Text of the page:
An Olympic Effort? Ensuring Security In A Rising Threat Landscape
High-profile, global events are always likely to create cybersecurity concerns – and the Olympic Games is no exception.
During the 2020 Tokyo Olympics and Paralympics, the NTT Corporation – which provided its services for the Tokyo Olympic and Paralympic Games – revealed it successfully blocked over 450 million attempted cyber security related incidents during the event. And there were concerns of similar cyber events ahead of this year’s Beijing Winter Olympics. Let us be clear that the 450 million blocked attempts were those that were detected. It stands to reason that the real number was higher as there will have been an unknown number of cyber security incidents that went undiscovered.
In the weeks leading up to the Opening Ceremony, the FBI issued a briefing note which urged US athletes to use burner phones. Cybersecurity researchers found vulnerabilities in the My2022 app, the official platform for the Beijing organising committee, which was developed for use by athletes, journalists and other attendees at the event. COVID restrictions also prevented the usual numbers of spectators at the Games, which sparked concerns over cyber actors using ransomware to execute DDoS attacks against Internet service providers and broadcasters to disrupt service during the event.
So how should security teams best safeguard such events?
The international threat landscape is changing
There is no doubt that cybersecurity threats are increasing globally. According to industry experts, 2021 saw 50% more cyberattacks per week on corporate networks compared to 2020, and ransomware attacks in particular are only expected to continue into 2022.
In this context, an event such as the Olympics doesn’t just pose security risks for individuals – it can have implications for national security too, giving cyber actors an opportunity to not only to steal information or install tracking tools, malicious code, or malware onto personal devices, but also disrupt national network services too.
Further to its guidance over burner phones, the FBI recommended maintaining offline, encrypted backups of data, and that any visitors to China regularly update their VPNs, network equipment, and scan for viruses or malware. In addition, there are a number regulatory and best practice requirements that need to be implemented, monitored and assured. But are these measures enough?
Why there is no single solution when it comes to cybersecurity
Ultimately, no security team would ever claim that they can stop 100% of all attacks. And with events like the Olympics sparking the attention of cybercriminals the world over, it is inevitable – and well accepted – that someone will break through the barrier.
The key is therefore that any malicious activity – or the possibility of malicious activity – can be identified as quickly as possible and stopped, before it can disrupt services or exfiltrate information. However, detecting attempted breaches or anomalous activity on networks has been rendered hugely more challenging with the widespread adoption of end-to-end encryption. Because, while end-to-end encryption offers the opportunity to ensure end-user and transactional privacy, it also introduces new challenges for security teams that could end up leaving information exposed.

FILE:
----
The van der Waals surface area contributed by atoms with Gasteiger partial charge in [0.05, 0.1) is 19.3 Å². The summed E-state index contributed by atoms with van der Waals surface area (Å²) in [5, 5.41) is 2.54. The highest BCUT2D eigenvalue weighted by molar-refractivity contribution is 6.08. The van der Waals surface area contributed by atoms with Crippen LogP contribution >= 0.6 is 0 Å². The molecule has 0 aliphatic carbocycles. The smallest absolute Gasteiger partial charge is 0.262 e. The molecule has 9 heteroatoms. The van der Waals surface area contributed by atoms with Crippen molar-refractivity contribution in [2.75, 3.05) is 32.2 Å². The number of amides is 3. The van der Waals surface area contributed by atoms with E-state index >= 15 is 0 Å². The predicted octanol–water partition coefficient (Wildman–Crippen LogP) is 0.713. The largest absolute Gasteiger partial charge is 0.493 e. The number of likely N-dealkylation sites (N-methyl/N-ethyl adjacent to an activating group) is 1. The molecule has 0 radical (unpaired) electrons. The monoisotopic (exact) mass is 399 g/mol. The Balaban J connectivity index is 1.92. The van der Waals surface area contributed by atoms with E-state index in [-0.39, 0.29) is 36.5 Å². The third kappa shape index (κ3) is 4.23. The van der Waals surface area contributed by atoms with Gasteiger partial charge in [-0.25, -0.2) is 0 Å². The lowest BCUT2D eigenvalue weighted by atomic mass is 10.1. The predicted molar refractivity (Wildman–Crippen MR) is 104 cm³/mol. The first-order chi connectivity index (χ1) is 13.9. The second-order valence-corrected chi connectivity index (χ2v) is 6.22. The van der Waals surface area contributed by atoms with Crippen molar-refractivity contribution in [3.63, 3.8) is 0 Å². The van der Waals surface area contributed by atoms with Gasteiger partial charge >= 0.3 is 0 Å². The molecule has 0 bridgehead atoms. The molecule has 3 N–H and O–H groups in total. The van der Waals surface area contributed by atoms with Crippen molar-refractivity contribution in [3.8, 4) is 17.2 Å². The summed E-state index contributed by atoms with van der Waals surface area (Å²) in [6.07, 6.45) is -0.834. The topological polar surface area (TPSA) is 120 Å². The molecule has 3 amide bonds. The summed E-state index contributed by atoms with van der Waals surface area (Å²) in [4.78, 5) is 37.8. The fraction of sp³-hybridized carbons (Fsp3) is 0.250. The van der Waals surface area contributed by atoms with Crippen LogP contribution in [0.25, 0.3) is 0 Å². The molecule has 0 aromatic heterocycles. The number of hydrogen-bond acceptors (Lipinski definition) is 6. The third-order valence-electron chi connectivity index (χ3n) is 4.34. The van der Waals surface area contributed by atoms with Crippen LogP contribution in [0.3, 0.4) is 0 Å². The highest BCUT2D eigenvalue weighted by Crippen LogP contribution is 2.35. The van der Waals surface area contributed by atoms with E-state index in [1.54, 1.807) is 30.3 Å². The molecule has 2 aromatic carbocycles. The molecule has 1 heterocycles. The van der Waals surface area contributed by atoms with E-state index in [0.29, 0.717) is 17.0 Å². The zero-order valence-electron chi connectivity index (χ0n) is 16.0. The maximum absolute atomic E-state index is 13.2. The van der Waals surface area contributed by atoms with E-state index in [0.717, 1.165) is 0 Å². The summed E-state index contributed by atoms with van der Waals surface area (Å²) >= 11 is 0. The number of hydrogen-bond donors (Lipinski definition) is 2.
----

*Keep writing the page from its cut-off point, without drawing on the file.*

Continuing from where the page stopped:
Indeed, even the FBI has become increasingly wary of the consequences of strong encryption in the fight against cybercrime. Why? The same encrypted avenues that are used to protect the privacy of data are now also being exploited by cybercriminals to hide their behaviour from detection. This potentially malicious activity is easily hidden within legitimate encrypted traffic, with TLS encryption commonly used to hide aspects of intrusion, egress, and lateral movement in target networks. There is an option in some circumstances to use decryption of encrypted traffic for security inspection. However, there are challenges in this approach Firstly, the sheer volume and speed at which data passes across networks. Second, is the requirement to selectively decrypt some classes traffic in line with corporate policy: is it ok for your employer to decrypt and inspect your Social Media or Personal banking traffic? Finally, the fact that newer versions of encryption can make in-line decryption practically impossible. In addition, there are regulatory and regional nuances to contend with.
This presents a significant and very dangerous blind spot for security teams. Most of the established means of detection and counter measures for malware detection are ineffective at identifying threats in encrypted traffic.
Instead, security teams need capabilities that will help them identify anomalous activity without decryption – and probability is the key to this approach. Using real-time behavioural analysis and machine learning, Encrypted Traffic Analysis (ETA) examines encrypted traffic in transit and provides a clear understanding of risk in the moment and over time. This not only significantly increases the rate at which malicious, anomalous or aberrant encrypted traffic can be detected, but the speed of detection too. By alerting in real time, security teams can react immediately to contain real and potential threats as they are introduced, rather than responding after the fact.
So, if there’s no silver bullet for security… can we create a gold standard instead?
As we’ve seen, in today’s climate, cybersecurity threats are only becoming ever more sophisticated and cyber actors are finding new opportunities to strike. Whether it’s an international sporting event or enterprise network, the risk of infiltration is high and security professionals must ultimately be vigilant to the risks that encryption can pose, whether through inappropriate implementation or when used by a malicious actor.